Twice a week, an activities coordinator plans something. Usually it’s tie dye, but today we are painting stones. I swirl the colors together, mixing deep purples with cerulean and sky blues. It takes a while, but I finally come up with something I don’t entirely hate. I am too impatient to let it dry before adding words. I search my mind for the perfect song lyrics to add to my ocean.
I think about my friends who I’ve left behind. My roommates threw the best party before I left. It was Miley Cyrus themed, and we laughed so much that night. I danced around with a cigarette in one hand, and a bottle of wine in the other, and only took two little blue pills. Church kids really do throw the best parties.
- The North Porch
Every night at 11pm, we have lights out. We have to stay in our room from 11 to 11:30pm. I think this is in the hopes that we will fall asleep. When 11:30pm finally rolls around, the night owls make their way to the Tiki Hut. We aren’t allowed in the group rooms or the hallways. The rule is that we can have two cigarettes in the hut, make a cup of Sleepytime tea in the cafeteria, and then we have to go to bed. The Techs on the night shift are fun though, so at midnight everything becomes more relaxed.
We all sit in a circle, there are a dozen of us, and we play a game. We go around the circle naming celebrities that start with the letter M. If you say a name that has a double M, the train reverses. M is the best letter because there are so many. Marilyn Manson, Marilyn Monroe, Marshal Mathers; two alcoholics keep reversing back and forth until one of them gets out.
There are a dozen of us sitting outside. Statistically 90% of us will relapse.
We go around the circle.
Jared: Still alive, still sends me Facebook messages twice a year about wanting to hook up.
Tim: Katie’s brother and the sweetest EMT. Dead.
Alyssa: Drinks and smokes weed, but doesn’t shoot up. Now a very successful store manager.
Jenny: Still clean, married with twins.
Sal: Went back to South Jersey and relapsed. Now dead.
Erica: Still clean, married with a daughter.
Danny: Still clean, married to Ashley.
Matt: Went to Good Decisions. Dead.
“Mandy Moore” I say, and reverse the circle.
 Red bands are what we call people who are in their first week of detox. We all have medical bands, red, orange, blue, or purple. Red bands can’t leave the facility, they can’t work out, they can’t go to church, and they don’t have to go to group if they don’t feel well. Mostly because they’re all freezing, or sweating, or screaming, or vomiting.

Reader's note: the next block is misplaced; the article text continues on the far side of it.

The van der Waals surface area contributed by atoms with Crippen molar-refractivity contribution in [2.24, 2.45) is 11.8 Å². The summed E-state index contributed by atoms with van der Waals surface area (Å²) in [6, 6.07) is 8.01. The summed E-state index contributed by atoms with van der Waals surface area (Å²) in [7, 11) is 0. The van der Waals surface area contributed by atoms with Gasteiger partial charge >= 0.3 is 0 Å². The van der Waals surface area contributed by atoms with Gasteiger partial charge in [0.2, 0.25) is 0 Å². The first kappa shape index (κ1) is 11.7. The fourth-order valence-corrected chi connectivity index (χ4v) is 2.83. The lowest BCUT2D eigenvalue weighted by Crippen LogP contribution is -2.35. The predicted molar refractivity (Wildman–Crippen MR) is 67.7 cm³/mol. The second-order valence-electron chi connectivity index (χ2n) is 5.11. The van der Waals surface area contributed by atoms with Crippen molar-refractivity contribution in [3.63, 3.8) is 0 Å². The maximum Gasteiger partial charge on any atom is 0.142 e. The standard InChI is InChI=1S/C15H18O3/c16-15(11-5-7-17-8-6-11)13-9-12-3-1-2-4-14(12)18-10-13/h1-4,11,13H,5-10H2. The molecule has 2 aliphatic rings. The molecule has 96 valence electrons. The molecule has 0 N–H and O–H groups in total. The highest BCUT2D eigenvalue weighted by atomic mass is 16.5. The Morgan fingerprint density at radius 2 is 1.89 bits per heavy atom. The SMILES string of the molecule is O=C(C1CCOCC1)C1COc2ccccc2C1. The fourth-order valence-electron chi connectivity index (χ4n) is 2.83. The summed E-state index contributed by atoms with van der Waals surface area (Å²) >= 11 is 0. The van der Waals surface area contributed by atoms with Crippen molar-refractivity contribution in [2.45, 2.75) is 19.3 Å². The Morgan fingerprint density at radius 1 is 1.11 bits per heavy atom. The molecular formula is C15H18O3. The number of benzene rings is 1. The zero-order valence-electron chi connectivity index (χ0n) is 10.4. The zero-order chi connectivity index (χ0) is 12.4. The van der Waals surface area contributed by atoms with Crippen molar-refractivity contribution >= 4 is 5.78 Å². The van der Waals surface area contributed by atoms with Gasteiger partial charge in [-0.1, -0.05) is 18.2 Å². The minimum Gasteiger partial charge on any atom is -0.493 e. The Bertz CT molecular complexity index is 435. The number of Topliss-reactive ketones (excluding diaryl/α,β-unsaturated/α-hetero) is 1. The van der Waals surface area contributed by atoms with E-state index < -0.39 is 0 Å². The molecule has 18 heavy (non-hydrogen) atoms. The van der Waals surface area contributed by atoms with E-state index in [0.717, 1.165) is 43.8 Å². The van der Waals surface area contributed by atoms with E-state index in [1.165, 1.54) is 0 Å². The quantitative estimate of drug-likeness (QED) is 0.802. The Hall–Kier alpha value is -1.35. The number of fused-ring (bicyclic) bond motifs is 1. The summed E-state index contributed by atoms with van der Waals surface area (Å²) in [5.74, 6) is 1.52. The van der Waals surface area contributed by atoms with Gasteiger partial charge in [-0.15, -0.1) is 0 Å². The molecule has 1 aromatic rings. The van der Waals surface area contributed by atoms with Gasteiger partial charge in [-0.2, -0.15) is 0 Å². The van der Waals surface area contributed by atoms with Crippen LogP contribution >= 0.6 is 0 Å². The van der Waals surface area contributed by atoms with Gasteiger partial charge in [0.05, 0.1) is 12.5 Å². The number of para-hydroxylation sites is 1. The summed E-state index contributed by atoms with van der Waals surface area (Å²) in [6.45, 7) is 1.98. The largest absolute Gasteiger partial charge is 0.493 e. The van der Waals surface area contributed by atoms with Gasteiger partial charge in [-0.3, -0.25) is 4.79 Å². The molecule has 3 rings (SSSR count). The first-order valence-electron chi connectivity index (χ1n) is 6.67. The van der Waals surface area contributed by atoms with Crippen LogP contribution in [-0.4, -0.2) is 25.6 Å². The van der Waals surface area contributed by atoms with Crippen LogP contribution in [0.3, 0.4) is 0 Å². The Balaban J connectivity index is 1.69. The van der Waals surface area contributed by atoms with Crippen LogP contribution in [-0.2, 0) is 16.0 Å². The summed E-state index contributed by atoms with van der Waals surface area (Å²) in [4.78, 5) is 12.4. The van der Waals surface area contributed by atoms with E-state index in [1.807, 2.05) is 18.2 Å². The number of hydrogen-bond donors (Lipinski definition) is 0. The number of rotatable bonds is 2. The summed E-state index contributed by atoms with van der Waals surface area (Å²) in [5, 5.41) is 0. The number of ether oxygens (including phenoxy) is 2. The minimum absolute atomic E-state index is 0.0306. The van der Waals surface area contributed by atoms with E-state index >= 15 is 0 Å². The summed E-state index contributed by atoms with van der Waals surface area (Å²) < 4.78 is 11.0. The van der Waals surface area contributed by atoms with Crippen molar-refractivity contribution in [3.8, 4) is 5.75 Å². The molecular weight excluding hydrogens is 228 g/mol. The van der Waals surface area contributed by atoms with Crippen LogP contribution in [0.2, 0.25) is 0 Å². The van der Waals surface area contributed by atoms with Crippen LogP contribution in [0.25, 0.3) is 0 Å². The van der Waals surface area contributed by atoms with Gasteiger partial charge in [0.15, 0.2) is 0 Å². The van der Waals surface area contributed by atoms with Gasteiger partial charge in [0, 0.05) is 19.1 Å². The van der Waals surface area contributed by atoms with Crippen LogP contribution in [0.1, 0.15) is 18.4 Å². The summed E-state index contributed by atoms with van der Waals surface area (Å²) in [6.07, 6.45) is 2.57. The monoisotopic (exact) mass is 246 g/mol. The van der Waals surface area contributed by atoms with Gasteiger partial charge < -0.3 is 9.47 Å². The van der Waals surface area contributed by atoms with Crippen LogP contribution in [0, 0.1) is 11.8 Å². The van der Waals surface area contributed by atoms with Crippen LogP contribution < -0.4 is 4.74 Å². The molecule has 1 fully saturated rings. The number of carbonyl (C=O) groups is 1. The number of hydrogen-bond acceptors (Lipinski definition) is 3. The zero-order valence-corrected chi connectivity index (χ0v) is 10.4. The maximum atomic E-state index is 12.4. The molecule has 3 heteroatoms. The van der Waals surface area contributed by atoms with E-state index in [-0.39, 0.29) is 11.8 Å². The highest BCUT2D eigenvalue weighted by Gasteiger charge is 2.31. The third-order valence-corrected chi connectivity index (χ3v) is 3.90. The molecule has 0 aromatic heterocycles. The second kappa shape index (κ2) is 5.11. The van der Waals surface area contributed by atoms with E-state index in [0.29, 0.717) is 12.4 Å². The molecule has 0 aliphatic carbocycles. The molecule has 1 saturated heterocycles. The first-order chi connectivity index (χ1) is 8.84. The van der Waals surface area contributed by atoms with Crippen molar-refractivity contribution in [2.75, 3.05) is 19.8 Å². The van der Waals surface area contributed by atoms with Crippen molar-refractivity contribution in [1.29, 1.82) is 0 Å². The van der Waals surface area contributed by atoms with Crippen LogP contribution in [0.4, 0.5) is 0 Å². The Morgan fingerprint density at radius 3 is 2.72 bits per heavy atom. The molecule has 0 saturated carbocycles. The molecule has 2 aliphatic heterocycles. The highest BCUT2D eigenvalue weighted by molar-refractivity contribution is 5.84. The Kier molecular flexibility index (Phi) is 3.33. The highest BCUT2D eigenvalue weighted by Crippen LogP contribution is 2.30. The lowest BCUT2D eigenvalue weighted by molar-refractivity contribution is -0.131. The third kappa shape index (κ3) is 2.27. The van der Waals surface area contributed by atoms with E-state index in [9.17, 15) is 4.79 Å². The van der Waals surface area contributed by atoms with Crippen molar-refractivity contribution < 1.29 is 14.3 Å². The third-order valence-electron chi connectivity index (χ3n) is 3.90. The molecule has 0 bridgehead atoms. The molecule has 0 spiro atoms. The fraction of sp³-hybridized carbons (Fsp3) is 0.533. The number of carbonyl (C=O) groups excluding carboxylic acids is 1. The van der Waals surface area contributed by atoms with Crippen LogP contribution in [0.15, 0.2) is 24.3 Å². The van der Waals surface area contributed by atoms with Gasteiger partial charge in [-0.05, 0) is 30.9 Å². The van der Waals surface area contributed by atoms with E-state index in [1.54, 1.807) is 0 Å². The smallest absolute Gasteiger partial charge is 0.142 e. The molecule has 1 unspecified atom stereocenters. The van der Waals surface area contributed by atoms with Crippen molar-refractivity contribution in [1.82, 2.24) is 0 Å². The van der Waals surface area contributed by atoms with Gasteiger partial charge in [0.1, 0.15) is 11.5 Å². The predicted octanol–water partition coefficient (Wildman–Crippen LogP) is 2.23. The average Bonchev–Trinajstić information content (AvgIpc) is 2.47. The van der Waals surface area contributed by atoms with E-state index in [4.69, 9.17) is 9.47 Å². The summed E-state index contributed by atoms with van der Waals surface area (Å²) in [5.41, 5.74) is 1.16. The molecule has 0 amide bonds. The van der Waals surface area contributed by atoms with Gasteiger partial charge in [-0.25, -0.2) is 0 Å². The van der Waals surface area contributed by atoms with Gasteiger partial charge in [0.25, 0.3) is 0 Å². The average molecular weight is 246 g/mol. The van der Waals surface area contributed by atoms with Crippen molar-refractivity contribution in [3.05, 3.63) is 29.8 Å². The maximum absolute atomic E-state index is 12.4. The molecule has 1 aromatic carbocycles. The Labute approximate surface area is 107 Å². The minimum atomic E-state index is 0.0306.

Drunk Church is the weekly service held in the community room. It’s on a Wednesday during group time. It’s nice because they turn the lights off and a man with a guitar plays worship music. The loud, dark room is a wonderful place to hide.
 The Anger Management group is awful and we all know better than to go to it. I’m pretty sure the class just makes everyone angrier. Last week the group facilitator made all the boys sit in the front row and the girls in the back row. There were five rows in between genders. That really pissed off some people, because most addicts don’t like to be told what to do.
 In 2010 we called them Techs, now everyone just calls them Blue Shirts. I don’t like the switch. Techs are always the best people. Most of them are in recovery themselves. They’re much better to talk to than any therapist.
 1-to-1’s is when a Tech has to follow you around everywhere you go. They watch you pee, watch you sleep, sit with you at lunch. No one ever wants to talk to you when you have a follower, they all make up rumors. I’m always on 1-to-1’s for about half of my stay, they think I’m going to kill myself. I don’t, but something about seeing scars all over my body makes them think otherwise. At some point I make a game out of it.
 Good Decisions (GD) is a halfway house. They have a pool and a gym and they take you to meetings and the beach and the mall. Everyone goes there, they almost always come back. It’s the place to relapse.
Rebecca Khera graduated from Florida State University in 2014 with a Bachelor’s degree in Creative Writing. When not working, reading, or writing, she watches every season of Survivor, scours the internet for cheap flights abroad, and invents new popsicle flavors. This is her first published essay.